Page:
"Indeed! I'll have to go quite soon, in that case!"

Horrified, Marguerite stared at her husband as he looked at the ring, the candle light flickering off of the form of the falcon. Her breath came in shorter gasps, and her jaw was slightly slack. Finally, she got up the courage to pretend she had no idea what it was.

"What have you found, Sir Percy?" she asked him. "Did I knock an earring off the bureau?"

He felt his insides turn into cold stone as he tightly held the ring. He was in too much shock to do anything. To yell, to cry, to feel anything but this utter despair. He could easily guess how the ring had come to be in his wife's bedroom.

"Not quite, m'dear," he responded, trying hard to affect a careless tone. He was not quite succeeding. "I seem to have found a ring."

"A ring?" she asked. "But the only ring I have is my wedding ring." She held up her hand for him to see. "And I promise you, it never leaves my finger."

"This is not a wedding ring," he responded slowly. Mournfully and distraught, Marguerite let the game drop.

"Percy, I-"

"There's no need for explanations, m'dear. I can easily divine for myself how you came by this, though I am slow witted. No doubt Monsieur Chauvelin was careless. You should tell him to get it tightened, so he won't loose it again."

But Marguerite was not quite willing to let him know the awful truth yet. "No, Percy, you don't understand! I found this out in the garden only a little while ago. He must have dropped it when he was visiting us."

"That was a month ago, Marguerite," responded Blakeney, letting the ring fall back to the bureau. "He would have noticed it was gone by now. If it's a family ring, he would have come back to get it."

"But it must have been then!" she protested, very close to tears now. "He hasn't been back since."

"Marguerite….." said Percy slowly, at a loss for words. He knew she was lying to him, he could feel it. That bitter stab of betrayal.

Now Marguerite was on the verge of tears. Clenching her fists at her sides, she looked up at her tall husband. Saltwater tears hung in her eyes, and she looked up at him with a mixture of contempt and sorrow. Her voice, when she now spoke, was almost defiant, and it grated against his ears. Strongly, she replied "All I have is a notion that being adored by your husband is enough in life. You never touch me!"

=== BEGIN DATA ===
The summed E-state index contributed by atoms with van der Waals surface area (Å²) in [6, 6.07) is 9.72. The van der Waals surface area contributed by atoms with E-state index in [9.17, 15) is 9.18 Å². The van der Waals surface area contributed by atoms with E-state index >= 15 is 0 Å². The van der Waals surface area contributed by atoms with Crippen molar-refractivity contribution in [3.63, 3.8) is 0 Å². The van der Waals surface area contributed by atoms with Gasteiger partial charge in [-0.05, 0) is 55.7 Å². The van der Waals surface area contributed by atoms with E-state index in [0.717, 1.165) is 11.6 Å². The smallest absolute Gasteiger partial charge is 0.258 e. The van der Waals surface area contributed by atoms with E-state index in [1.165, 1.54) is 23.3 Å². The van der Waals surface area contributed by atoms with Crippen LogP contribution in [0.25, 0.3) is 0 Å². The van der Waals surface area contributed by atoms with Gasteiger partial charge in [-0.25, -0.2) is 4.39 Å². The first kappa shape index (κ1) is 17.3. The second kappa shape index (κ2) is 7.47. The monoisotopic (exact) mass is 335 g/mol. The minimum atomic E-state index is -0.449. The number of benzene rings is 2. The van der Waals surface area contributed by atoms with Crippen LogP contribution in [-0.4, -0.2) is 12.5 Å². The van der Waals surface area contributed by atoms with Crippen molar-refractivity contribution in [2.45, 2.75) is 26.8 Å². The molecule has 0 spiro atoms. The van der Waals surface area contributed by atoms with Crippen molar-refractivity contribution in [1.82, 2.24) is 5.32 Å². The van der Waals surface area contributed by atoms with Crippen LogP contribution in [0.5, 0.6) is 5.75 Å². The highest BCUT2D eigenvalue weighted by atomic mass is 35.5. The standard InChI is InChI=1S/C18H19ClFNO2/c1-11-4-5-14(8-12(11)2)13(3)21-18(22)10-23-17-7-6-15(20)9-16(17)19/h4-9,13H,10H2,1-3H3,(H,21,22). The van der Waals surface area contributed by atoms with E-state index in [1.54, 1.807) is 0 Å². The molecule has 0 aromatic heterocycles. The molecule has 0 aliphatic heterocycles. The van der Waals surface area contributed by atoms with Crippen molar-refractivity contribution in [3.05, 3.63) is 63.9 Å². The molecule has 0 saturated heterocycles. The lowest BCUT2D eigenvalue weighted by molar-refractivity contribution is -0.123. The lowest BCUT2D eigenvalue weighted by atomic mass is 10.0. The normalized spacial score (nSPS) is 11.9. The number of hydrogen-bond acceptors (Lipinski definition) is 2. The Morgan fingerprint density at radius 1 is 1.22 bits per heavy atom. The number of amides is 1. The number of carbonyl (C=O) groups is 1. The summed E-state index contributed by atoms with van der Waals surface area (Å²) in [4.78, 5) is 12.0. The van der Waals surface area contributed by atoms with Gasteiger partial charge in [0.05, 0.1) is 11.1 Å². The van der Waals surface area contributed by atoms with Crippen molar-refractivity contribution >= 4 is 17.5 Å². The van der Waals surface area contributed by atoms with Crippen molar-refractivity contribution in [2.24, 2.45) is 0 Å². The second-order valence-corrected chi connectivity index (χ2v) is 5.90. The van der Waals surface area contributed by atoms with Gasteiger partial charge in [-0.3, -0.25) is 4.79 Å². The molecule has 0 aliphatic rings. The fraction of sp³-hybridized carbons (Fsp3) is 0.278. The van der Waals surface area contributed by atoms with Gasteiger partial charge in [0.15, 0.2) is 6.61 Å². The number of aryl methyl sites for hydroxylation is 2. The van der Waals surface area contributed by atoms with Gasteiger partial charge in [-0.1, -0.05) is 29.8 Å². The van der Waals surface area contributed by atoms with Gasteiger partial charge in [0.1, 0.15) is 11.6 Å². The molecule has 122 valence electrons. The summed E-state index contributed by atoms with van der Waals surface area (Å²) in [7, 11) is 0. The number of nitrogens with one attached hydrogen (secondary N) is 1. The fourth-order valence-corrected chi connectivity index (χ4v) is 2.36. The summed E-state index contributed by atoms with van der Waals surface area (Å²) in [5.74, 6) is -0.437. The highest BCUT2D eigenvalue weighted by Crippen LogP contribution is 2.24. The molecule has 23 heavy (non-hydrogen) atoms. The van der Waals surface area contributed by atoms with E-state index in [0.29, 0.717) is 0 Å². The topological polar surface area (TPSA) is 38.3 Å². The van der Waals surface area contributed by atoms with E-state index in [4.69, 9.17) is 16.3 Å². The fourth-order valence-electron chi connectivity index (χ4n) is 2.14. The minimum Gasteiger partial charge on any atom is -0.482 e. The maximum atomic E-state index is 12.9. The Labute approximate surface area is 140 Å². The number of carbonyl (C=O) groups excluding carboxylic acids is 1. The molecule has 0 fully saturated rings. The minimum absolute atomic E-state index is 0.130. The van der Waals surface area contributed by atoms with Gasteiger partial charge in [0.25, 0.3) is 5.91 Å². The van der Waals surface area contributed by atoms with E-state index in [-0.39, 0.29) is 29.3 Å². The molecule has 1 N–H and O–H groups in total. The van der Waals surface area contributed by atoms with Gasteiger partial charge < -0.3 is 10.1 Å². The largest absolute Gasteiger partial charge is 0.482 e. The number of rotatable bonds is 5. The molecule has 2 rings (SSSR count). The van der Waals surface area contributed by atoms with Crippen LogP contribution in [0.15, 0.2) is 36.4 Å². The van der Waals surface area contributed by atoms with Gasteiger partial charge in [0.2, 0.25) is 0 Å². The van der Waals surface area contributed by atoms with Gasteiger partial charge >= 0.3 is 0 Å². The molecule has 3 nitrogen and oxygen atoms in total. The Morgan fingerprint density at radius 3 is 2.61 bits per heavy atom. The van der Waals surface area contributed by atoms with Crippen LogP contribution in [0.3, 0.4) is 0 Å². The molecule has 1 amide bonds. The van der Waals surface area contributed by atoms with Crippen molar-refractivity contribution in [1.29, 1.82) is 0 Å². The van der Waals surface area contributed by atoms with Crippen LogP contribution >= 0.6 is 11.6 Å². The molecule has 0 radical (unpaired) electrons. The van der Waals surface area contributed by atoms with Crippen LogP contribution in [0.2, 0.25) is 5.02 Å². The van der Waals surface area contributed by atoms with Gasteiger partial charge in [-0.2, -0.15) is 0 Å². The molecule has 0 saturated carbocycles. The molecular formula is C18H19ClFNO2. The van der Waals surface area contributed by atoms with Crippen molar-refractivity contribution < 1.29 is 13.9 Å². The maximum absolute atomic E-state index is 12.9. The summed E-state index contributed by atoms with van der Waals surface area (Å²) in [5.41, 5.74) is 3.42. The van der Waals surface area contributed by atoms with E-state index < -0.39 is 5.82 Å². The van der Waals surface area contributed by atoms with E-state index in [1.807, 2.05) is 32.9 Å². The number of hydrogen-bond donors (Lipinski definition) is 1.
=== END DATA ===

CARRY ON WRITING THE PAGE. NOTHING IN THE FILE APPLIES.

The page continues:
She now turned her head away, so that he could not see the tears streaming down her perfect, pale cheeks. Blakeney felt a terrible ache in his heart, and part of him wanted to reassure her that it would be alright, for he could never stand to see a woman cry, but the rest willed him to leave the room. Bowing stiffly, he said "I think we shall leave for the ball in a quarter of an hour, if you need to finish getting ready."

And he left with this terrible pain in his heart, for he knew that it was partly he who drove her to this terrible, terrible betrayal. Maybe if he had done so little as to tell her that he loved her, none of it might have happened. Still, if he'd allowed that to happen, he might have tricked himself into trusting her again, and tonight only proved that that was simply impossible.

Marguerite collapsed back into her chair as he left, covering her face with her hands and trying to quiet her sobs as best she could. Her shoulders shook and she felt utterly and terribly alone. Finally, she ceased her tears and finished making herself look as beautiful as possible, painting the smile of an actress on her face, for she had no smiles within her that were all her own.

It had been a long, silent, cold drive to the ball, Sir Percy driving his splendid bay horses as always. The cold night air felt good on Marguerite's hot, tear stained cheeks, and every once in a while she had to dab at her eyes and try and keep her composure.

When they finally arrived, Percy offered her his arm, which she took, and she walked with him until they got inside.

"Presenting Sir Percy and Lady Blakeney."

Marguerite did not want to remain near her husband for another instant. She felt terrible. Seeing Suzanne de Tournay, soon to be the Lady Suzanne Ffoulkes, she excused herself and went to talk with her.

That customary look of devotion and depression in his eyes, Blakeney watched her go, before he was distracted by Lord Antony Dewhurst.

"There you are, Percy! You're later than I expected you would be, and I've been needing to talk with you." Tony now looked rather surprised by the somewhat grey color of his friend's face. "Good God man, what is the matter?"

Percy stepped into his foppish character and said "All that in time. I'm dying for some wine, and to discuss some of the lovely fabric I found in Paris!"

Suzanne was also at a loss as to what had upset Marguerite so. "Please, Marguerite, can't you tell me what's wrong?"

Marguerite clutched the girl's hand. "Suzanne, you are one of my dearest friends in the world, you know that! But please, please don't ask me to tell you what is troubling me. I don't think I could bear to let another person know."

Suzanne looked slightly forlorn. "Of course. Your business is your own, but isn't there anyway I can help?"

"Yes, yes there is!" Marguerite responded quickly. "You can tell me if Citoyen Chauvelin has arrived yet."

Suzanne's lovely features darkened slightly. "Marguerite, why on earth do you want to see that odious creature?"

"Maybe I will tell you soon," promised Marguerite. "But not now, not tonight. Please, Suzanne, it's terribly important! I must know. Where is he?"

"He's standing right behind you," answered a deep, male voice just behind Marguerite's shoulder.

She quickly turned, surprised, to find none other that Citoyen Chauvelin, a slight smile on his face. Bowing stiffly, he took Marguerite's hand and kissed it.